-Flo
    Damping factor>100 at 1khz,S/N ratio 100db.Nominal Impedance of speakers is 6 ohms.This amp detect auto from 2ohms( 480 w) both channel to 8ohms (205w)If I see it help I'll use it ,if I see it does'nt I'll try others.Lots of reading to do on spec on amps (gains,distortion,ect) its a new ball game.Thanks

  15. #15
    Forum Regular Registered Member pitbosskev's Avatar
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    Thanks all for the help and info.
    Kevin

  16. #16
    RGA
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    Quote Originally Posted by Florian
    No problem, the review will be published soon and all will be shown there. There are quite a view articles that compared the original Kondo to the new version from Peter where he added more feedback to get a quieter background and it took all the magic out. So far on CD's its below the expectiations but is a killer in the analog realm. All testes on Acoustats, Apogees and of course no wooden coffins to actually hear what the amp does ;-)

    -Flo
    Published where - which magazine? Peter has both Ongaku amps - Everyone so far that has heard both said the AN UK version is better. There is no negative feedback - Peter uses far better transformers which reduces background noise -- the prototype of the UK Ongaku was not quiet in the noise department as Martin Colloms noted in his recent review in Hi-Fi News -- nevertheless it was noted that it would be in the running for world's best amp -- and that version was not even fixed up. These amps and Kondo's were not designed for panels -- Kondo hated panels which is why he made "coffins" and showed with his "coffins" or other companies' "coffins."

  17. #17
    VIP Member Smokey's Avatar
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    Quote Originally Posted by RGA
    Sorry but this is incorrect - at least partially. What I left out is the function of the speaker. If you own 80db senstive speakers then I would agree that you would need very high wattage amplifiers to get them going.
    I agree that speaker sensitivity does matter as to how much power needed, but it should not be the main factor. Today's high dynamic sources such as CD, DVD, DVD-A or HD audio require for the amp to have plenty of reserve power to accurately amplify the signal regardless of speaker used. And I don't believe 8 or 10 watt amp will cut it even if high sensitivity speakers are used.

    High watt amps and separates also tend to generate noise not lessen it. This has always been an advantage of integrated amps over separates or pseudo hybrids like my amp.
    How did you come to that conclusion?

    High quality amps and separate tend to keep channels (and their power supply) separated to avoid interchannel noise and distortion. And they use better shielding and methods to keep RF/EMI noise from effecting the components. So IMO amps are better equipped to combat noise than hybrid/integrated amps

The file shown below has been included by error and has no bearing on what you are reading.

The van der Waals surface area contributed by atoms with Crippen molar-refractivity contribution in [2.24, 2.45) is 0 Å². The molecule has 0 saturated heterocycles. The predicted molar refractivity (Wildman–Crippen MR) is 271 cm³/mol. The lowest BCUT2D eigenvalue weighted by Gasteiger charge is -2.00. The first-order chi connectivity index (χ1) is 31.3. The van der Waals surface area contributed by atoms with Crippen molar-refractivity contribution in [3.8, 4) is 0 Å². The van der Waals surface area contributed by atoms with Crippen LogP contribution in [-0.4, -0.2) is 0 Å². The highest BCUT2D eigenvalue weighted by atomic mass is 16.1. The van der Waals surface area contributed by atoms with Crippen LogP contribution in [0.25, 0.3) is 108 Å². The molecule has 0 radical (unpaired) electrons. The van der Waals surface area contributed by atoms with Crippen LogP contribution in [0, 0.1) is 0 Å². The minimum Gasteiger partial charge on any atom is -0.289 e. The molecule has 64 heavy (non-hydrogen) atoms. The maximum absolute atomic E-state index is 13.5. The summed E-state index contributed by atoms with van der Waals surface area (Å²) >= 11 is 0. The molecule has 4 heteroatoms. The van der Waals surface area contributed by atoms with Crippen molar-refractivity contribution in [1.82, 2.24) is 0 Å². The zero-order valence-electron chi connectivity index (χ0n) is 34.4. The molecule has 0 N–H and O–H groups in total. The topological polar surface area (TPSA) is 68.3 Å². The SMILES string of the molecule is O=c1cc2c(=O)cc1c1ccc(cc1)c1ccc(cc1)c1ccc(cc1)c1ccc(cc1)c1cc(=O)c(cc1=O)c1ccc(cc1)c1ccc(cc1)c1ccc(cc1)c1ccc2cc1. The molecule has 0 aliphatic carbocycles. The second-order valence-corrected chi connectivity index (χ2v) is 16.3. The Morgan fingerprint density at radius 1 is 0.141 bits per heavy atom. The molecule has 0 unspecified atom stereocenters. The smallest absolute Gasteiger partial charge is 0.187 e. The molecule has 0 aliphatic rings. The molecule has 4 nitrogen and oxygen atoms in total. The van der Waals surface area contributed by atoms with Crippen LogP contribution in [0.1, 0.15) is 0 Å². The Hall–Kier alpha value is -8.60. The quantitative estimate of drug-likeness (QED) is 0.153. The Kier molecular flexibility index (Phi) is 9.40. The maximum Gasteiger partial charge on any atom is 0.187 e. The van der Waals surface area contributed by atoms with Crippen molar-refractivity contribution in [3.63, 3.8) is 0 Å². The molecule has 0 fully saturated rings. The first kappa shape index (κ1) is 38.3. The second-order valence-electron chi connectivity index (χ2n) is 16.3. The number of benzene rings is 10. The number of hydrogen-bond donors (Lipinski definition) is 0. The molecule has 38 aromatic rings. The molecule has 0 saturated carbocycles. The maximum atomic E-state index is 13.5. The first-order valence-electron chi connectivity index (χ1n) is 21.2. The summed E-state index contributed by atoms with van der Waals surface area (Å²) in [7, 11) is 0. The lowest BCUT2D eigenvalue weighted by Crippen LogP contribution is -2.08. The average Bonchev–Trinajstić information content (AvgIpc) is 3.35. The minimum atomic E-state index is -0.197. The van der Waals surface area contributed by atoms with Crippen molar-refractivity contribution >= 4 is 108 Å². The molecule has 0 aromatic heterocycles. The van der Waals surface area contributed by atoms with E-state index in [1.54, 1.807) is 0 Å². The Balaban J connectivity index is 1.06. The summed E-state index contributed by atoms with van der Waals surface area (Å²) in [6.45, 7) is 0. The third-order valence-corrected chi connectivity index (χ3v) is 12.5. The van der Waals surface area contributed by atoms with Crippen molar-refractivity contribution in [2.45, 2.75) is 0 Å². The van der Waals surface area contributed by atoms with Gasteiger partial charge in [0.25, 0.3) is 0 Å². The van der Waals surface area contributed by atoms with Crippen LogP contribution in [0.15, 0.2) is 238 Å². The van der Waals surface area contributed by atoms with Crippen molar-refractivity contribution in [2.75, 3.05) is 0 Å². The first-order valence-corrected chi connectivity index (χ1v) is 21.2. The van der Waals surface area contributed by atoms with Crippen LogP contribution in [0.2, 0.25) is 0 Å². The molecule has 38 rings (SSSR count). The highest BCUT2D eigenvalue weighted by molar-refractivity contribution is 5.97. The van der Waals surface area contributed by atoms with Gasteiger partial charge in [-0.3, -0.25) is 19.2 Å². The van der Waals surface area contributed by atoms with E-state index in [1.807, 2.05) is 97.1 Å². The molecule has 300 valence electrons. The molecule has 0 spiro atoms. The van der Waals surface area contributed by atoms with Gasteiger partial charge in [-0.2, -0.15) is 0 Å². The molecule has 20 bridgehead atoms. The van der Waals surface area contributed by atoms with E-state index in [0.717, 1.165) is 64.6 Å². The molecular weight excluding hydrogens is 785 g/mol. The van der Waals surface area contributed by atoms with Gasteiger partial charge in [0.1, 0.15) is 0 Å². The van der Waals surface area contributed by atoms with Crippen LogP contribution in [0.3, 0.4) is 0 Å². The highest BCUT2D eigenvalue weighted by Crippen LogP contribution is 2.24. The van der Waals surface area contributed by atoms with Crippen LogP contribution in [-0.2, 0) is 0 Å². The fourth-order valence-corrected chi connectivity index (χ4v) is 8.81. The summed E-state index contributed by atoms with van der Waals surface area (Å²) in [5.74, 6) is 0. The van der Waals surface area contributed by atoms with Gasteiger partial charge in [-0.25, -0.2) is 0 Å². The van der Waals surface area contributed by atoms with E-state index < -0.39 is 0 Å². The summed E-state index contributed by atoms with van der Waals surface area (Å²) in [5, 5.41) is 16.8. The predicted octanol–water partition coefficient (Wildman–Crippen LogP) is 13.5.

Last edited by Smokey; 03-08-2006 at 02:09 PM.

  18. #18
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    Quote Originally Posted by RGA
    Published where - which magazine? Peter has both Ongaku amps - Everyone so far that has heard both said the AN UK version is better.
    Hmmm...and who will these people be? The only person I am aware of so far to have said this publicly is Peter Qvortrup himself and what else do you expect him to say
    It's a listening test, you do not need to see it to listen to it!

  19. #19
    Color me gone... Resident Loser's Avatar
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    Pitboss, if you're still out there...

    Quote Originally Posted by pitbosskev
    Can someone give light on my question? I have a Harman Kardon avr-230 which I believe is rated at 50 or 55 watts in stereo. I am looking to buy a used Citation 22 power amp rated at 200 watts (I think). Will this make a significant differnce in sound and what kind of differences will it make? Is it worth the extra money? I have Paradigm monitor 9's as fronts.

    Thanks.
    ...I'd buy the Citation...I have a Citation 19 (100Wpc@ 8 Ohms/ 200wpc@ 4Ohms) purchased in the mid-80s (as I recall) and it has served me well over the years...wide bandwidth and high current output...According to the owners manual, a pdf. @ the HK site, the 22 is of a like breed, check it out here:

    http://manuals.harman.com/HK/Owner%2...22-24%20om.pdf

    While specs aren't everything, they're a good objective place to start...

    jimHJJ(...feel free to ignore all the subjective, anecdotal claptrap and background noise contained in this thread...)
    Last edited by Resident Loser; 03-09-2006 at 06:00 AM.
    Hello, I'm a misanthrope...don't ask me why, just take a good look around.

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  20. #20
    RGA
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    Quote Originally Posted by Smokey
    I agree that speaker sensitivity does matter as to how much power needed, but it should not be the main factor. Today's high dynamic sources such as CD, DVD, DVD-A or HD audio require for the amp to have plenty of reserve power to accurately amplify the signal regardless of speaker used. And I don't believe 8 or 10 watt amp will cut it even if high sensitivity speakers are used.